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The favorite accessory of every woman - the bag. Whether handbag, backpack, rattan bag, yoga bag, clutches or stand-up bags, you will find them all here. But what do we actually about our favorite accessory? Here is a little tutoring about the history of our favorite accessory:
In the Middle Ages, at first only men, bags made of cloth or leather were attached to the belt. In the 15th and 16th centuries, women also wore bags that hung from their belts on chains or belts. Bag-shaped pockets appeared in the 16th and 17th centuries, but were less commonly worn. More widespread were one or two bags hidden under the wide skirt that could be reached through a slit in the skirt. This kind of bags - also sewn on the petticoat - were very long common and can still be found today in traditional costumes.
In the 18th century the Pompadour belonged to the fashionable clothing. The accessory also called Ridikül was a bag sewn mostly of silk without firm ground, which could close at the top with two strings, which then served as a handle or shoulder strap. The fashion of the Directoire with their ever narrower and more transparent garments made the use of the handbag inevitable, because the bags could no longer be placed under the clothes as before.
By 1805, the women who wore the bodice as outerwear had finally established themselves, and no one left the house without a handbag. In 1846, the metal frame was invented, so that the handbag differed significantly from its bag-shaped predecessors in the sequence and gained a greater practical and fashionable significance. When hard-wearing bags with carrying handles were needed that could be taken away on trips, the first handbags were made of leather. These bags looked more like a small suitcase and had a snap closure for the first time. Finally, at the end of the 19th century, the handbag became an accessory for the ladies.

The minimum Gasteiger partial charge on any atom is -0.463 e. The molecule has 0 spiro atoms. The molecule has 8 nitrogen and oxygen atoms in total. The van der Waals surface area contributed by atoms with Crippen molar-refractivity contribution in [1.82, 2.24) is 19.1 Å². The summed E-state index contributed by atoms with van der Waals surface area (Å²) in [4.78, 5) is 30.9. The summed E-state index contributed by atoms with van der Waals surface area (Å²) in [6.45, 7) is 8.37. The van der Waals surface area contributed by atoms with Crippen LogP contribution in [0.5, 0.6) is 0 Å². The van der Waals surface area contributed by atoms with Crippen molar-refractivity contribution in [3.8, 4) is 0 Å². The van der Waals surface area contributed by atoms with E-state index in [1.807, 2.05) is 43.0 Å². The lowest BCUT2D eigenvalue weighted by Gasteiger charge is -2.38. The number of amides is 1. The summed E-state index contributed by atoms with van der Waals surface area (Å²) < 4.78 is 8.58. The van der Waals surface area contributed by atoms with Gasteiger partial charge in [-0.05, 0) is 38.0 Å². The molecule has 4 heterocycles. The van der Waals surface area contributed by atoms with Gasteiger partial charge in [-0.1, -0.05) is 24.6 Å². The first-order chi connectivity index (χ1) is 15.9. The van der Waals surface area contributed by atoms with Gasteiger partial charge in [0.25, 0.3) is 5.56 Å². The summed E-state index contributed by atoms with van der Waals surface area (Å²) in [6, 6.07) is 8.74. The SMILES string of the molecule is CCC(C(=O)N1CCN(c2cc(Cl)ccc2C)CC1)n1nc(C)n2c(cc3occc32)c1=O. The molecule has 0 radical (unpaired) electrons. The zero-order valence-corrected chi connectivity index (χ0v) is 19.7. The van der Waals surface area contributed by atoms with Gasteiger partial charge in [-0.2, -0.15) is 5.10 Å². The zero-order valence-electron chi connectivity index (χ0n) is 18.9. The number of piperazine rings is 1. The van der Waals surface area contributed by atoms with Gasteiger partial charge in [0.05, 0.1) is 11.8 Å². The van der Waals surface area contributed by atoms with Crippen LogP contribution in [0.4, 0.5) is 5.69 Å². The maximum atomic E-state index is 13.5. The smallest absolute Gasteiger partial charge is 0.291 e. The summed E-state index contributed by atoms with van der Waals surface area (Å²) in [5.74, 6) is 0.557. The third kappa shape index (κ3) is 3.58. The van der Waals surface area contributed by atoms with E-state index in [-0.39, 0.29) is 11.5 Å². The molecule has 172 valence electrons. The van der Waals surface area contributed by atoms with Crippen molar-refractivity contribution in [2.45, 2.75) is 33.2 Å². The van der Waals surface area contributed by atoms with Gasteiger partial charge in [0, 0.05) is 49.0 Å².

After the First World War, leather was scarce and expensive, so that even famous fashion houses tried with cotton fabrics. At the same time, the proportion of synthetic materials used increased dramatically in the 1920s. The zipper, which was taken over by the transport bags of the Canadian army, became socially acceptable in 1923. A fashionable highlight experienced the minimalist designed pouches (Pochette), which had a flap similar to an envelope according to their models from the 18th and 19th centuries. Also fashionable were the well-known bags with the shape determined by a frame. There were also exotic-looking dance bags and made of metal links, down some with fringes decorated mesh pockets. Handbags made of metal links have been around since the early 18th century, but they remained extremely rare because of the laborious manual work and were only after the introduction of the first machine for the production of metal mesh fabrics in 1908 affordable for the general public.